OBITUARY OF DR. NEVILLE YEOMANS PSYCHIATRIST 1928 – 2000
Posted Jan 2001 Updated April 2014.
Neville Yeoman's affection for and empathy with the original inhabitants of Australia began very early in his life when, at the age of 3, he was saved by an Aborigine after he had wandered off and become lost in the bush in far north Queensland. This rescue from certain death, laid the foundations for his later work with Indigenous communities as a carer, with an intense interest in the peoples and their cultures. He was a co-healer rather than a prescriber and believed in approaching the problems of mental health, alcoholism and drug addiction from a community perspective. He devoted much of his life to providing counselling and treatment to those most under-privileged and handicapped especially women, alcoholics and drug addicts. After 1975, he extended these activities to northern Australia, from the Atherton Tablelands to the Kimberleys, from Arnhem Land to Central Australia. In a sense it was a repetition of his childhood years when his family travelled like ‘gypsies’ throughout the northern parts of Australia with his prospecting father.
Neville Yeomans was born in Sydney on 7 October 1928 to Percival Alfred ("P.A.") and Rita Yeomans. It was the depression and life was hard. His father, Percival A. Yeomans, a mining engineer (who later became famous for his contributions to farming including Keyline Farming, City Forest, Shakaerator plough and other farming developments) took the family around northern Australia trying their luck at prospecting. These were important years for Neville Yeomans when many aspects of his character were moulded.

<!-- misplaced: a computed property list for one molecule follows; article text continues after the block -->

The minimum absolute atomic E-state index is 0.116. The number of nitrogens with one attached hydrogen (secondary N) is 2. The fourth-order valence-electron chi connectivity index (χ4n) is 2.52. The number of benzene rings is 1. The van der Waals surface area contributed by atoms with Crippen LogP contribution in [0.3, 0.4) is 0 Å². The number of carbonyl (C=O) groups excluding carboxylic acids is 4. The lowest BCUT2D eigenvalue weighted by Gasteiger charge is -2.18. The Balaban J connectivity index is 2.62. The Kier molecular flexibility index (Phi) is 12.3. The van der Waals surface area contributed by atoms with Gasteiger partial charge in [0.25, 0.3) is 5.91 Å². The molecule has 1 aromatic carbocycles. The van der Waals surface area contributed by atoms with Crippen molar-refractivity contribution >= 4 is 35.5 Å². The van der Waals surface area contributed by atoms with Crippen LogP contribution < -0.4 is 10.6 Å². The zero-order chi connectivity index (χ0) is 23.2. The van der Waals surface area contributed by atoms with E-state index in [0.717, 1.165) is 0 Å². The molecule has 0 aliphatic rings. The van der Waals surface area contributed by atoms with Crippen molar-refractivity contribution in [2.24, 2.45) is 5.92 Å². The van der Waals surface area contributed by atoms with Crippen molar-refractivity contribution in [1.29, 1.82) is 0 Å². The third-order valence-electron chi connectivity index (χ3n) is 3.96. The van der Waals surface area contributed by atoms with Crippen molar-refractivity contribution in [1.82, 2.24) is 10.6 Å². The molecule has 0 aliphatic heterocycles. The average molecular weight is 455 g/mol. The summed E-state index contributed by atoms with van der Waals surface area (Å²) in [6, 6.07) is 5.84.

The vagabond existence of the family meant that they were never in the one place for long. Experiences such as attending 13 schools in one 12-month period, taught him that friendships were ephemeral and superficial.
He completed his schooling at Scots College in Sydney and then went to Sydney University from where he graduated as a Bachelor of Science (Biology) in 1948. He wanted to work with and heal people and he went on to obtain his Bachelor's degree in Medicine and Surgery in 1956. But it was people's minds that fascinated him most and he completed a Diploma in Psychological Medicine in 1959. In the same year he won an overseas scholarship that enabled him to meet with some of the World's leading psychiatrists. Neville Yeomans was a brilliant and sensitive man who understood things in their context, and he had an ability to see things from different perspectives to those commonly held.
He was appalled by the methods used at the time to treat psychiatric disease (especially shock treatment which he regarded as a crime) and on his return from overseas he established and became the Director of Fraser House at North Ryde Psychiatric Clinic, Australia's first family Therapeutic Community with accommodation for some 86 adults and children. It was a revolutionary contextual approach that treated psychiatric disease on a family and community basis instead of treatment of just the individual. Patients were able to be rehabilitated and return to society rather than being locked away out of sight and restrained with drugs and straightjackets. Many of his peers did not understand this radical approach to treatment and Neville was frequently vilified for being out of step with the main stream of things. It is interesting to note that 40 years later, his approach to psychiatric treatment has become the norm rather than the exception.
During the period from 1959 to 1972, he ran "healing community" courses for Aboriginal and Islander peoples in Sydney, in country New South Wales and at Alice Springs in Central Australia.
He was the Co-ordinator of Community Mental Health for New South Wales Health Department from 1965 to 1970.
He published many papers on psychiatric treatment (which are now held in the Mitchell Library in Sydney) and with a colleague, wrote a book "Fraser House: Theory Practice and Evaluation of a Therapeutic Community" published by Springer, New York (Clark and Yeomans 1969).